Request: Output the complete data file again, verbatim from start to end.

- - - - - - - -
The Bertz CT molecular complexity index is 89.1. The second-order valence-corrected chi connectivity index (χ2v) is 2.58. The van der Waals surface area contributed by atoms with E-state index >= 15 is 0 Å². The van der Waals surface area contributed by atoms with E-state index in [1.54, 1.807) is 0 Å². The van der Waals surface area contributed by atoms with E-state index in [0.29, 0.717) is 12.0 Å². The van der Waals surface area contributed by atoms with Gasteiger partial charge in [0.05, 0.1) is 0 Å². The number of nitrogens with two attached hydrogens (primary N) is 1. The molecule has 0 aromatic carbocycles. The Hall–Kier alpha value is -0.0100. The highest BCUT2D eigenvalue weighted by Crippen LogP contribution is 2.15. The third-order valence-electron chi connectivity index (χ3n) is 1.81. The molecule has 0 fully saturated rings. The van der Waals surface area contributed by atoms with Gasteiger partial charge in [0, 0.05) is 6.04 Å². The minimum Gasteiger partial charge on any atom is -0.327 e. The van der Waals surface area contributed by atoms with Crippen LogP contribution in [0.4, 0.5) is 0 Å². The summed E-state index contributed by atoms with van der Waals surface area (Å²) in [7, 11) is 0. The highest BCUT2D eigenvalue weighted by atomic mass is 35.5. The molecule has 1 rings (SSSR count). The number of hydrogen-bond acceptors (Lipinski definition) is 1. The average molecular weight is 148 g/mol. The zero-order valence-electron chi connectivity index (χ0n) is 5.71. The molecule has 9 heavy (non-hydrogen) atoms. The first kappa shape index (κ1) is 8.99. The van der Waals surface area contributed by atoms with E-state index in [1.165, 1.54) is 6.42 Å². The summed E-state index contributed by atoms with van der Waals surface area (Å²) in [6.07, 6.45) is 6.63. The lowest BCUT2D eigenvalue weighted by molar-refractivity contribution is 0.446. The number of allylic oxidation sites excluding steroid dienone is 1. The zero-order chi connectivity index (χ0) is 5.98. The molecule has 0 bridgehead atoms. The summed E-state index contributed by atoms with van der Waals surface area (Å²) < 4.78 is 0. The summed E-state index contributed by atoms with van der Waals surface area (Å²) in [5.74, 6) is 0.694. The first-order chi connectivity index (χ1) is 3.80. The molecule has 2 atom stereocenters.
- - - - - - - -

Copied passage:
The Bertz CT molecular complexity index is 89.1. The second-order valence-corrected chi connectivity index (χ2v) is 2.58. The van der Waals surface area contributed by atoms with E-state index >= 15 is 0 Å². The van der Waals surface area contributed by atoms with E-state index in [1.54, 1.807) is 0 Å². The van der Waals surface area contributed by atoms with E-state index in [0.29, 0.717) is 12.0 Å². The van der Waals surface area contributed by atoms with Gasteiger partial charge in [0.05, 0.1) is 0 Å². The number of nitrogens with two attached hydrogens (primary N) is 1. The molecule has 0 aromatic carbocycles. The Hall–Kier alpha value is -0.0100. The highest BCUT2D eigenvalue weighted by Crippen LogP contribution is 2.15. The third-order valence-electron chi connectivity index (χ3n) is 1.81. The molecule has 0 fully saturated rings. The van der Waals surface area contributed by atoms with Gasteiger partial charge in [0, 0.05) is 6.04 Å². The minimum Gasteiger partial charge on any atom is -0.327 e. The van der Waals surface area contributed by atoms with Crippen LogP contribution in [0.4, 0.5) is 0 Å². The summed E-state index contributed by atoms with van der Waals surface area (Å²) in [7, 11) is 0. The highest BCUT2D eigenvalue weighted by atomic mass is 35.5. The molecule has 1 rings (SSSR count). The number of hydrogen-bond acceptors (Lipinski definition) is 1. The average molecular weight is 148 g/mol. The zero-order valence-electron chi connectivity index (χ0n) is 5.71. The molecule has 9 heavy (non-hydrogen) atoms. The first kappa shape index (κ1) is 8.99. The van der Waals surface area contributed by atoms with E-state index in [1.165, 1.54) is 6.42 Å². The summed E-state index contributed by atoms with van der Waals surface area (Å²) in [6.07, 6.45) is 6.63. The lowest BCUT2D eigenvalue weighted by molar-refractivity contribution is 0.446. The number of allylic oxidation sites excluding steroid dienone is 1. The zero-order chi connectivity index (χ0) is 5.98. The molecule has 0 bridgehead atoms. The summed E-state index contributed by atoms with van der Waals surface area (Å²) < 4.78 is 0. The summed E-state index contributed by atoms with van der Waals surface area (Å²) in [5.74, 6) is 0.694. The first-order chi connectivity index (χ1) is 3.80. The molecule has 2 atom stereocenters.